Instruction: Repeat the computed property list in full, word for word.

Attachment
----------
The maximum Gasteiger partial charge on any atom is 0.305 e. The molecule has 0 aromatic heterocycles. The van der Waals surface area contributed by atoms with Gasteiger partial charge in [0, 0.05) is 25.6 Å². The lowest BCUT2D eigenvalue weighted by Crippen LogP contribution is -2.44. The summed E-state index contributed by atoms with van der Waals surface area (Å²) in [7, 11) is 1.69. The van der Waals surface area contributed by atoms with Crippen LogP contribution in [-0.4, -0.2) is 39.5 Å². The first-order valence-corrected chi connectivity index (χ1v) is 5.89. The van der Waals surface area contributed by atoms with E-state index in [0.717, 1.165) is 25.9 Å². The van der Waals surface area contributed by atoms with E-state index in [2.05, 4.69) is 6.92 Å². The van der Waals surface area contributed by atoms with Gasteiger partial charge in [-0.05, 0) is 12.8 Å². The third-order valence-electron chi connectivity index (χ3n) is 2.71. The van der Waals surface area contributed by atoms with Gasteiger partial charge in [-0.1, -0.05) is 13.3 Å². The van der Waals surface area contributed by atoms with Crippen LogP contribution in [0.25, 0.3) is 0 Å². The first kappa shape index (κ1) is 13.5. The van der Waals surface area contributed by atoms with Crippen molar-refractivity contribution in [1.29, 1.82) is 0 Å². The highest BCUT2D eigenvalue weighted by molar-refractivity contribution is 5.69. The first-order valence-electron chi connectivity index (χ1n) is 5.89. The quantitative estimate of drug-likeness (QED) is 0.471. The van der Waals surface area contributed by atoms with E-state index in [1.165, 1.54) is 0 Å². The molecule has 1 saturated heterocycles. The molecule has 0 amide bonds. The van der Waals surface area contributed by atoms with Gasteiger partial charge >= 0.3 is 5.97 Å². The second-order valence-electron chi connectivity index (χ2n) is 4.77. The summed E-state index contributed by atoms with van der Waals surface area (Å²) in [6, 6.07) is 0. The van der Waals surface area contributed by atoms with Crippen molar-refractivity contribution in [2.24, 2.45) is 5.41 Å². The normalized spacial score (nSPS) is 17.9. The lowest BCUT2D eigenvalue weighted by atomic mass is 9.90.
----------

The maximum Gasteiger partial charge on any atom is 0.305 e. The molecule has 0 aromatic heterocycles. The van der Waals surface area contributed by atoms with Gasteiger partial charge in [0, 0.05) is 25.6 Å². The lowest BCUT2D eigenvalue weighted by Crippen LogP contribution is -2.44. The summed E-state index contributed by atoms with van der Waals surface area (Å²) in [7, 11) is 1.69. The van der Waals surface area contributed by atoms with Crippen LogP contribution in [-0.4, -0.2) is 39.5 Å². The first-order valence-corrected chi connectivity index (χ1v) is 5.89. The van der Waals surface area contributed by atoms with E-state index in [0.717, 1.165) is 25.9 Å². The van der Waals surface area contributed by atoms with E-state index in [2.05, 4.69) is 6.92 Å². The van der Waals surface area contributed by atoms with Gasteiger partial charge in [-0.05, 0) is 12.8 Å². The third-order valence-electron chi connectivity index (χ3n) is 2.71. The van der Waals surface area contributed by atoms with Gasteiger partial charge in [-0.1, -0.05) is 13.3 Å². The van der Waals surface area contributed by atoms with Crippen LogP contribution in [0.25, 0.3) is 0 Å². The first kappa shape index (κ1) is 13.5. The van der Waals surface area contributed by atoms with Crippen molar-refractivity contribution in [1.29, 1.82) is 0 Å². The highest BCUT2D eigenvalue weighted by molar-refractivity contribution is 5.69. The first-order valence-electron chi connectivity index (χ1n) is 5.89. The quantitative estimate of drug-likeness (QED) is 0.471. The van der Waals surface area contributed by atoms with E-state index in [1.165, 1.54) is 0 Å². The molecule has 1 saturated heterocycles. The molecule has 0 amide bonds. The van der Waals surface area contributed by atoms with Gasteiger partial charge >= 0.3 is 5.97 Å². The second-order valence-electron chi connectivity index (χ2n) is 4.77. The summed E-state index contributed by atoms with van der Waals surface area (Å²) in [6, 6.07) is 0. The van der Waals surface area contributed by atoms with Crippen molar-refractivity contribution in [2.24, 2.45) is 5.41 Å². The normalized spacial score (nSPS) is 17.9. The lowest BCUT2D eigenvalue weighted by atomic mass is 9.90.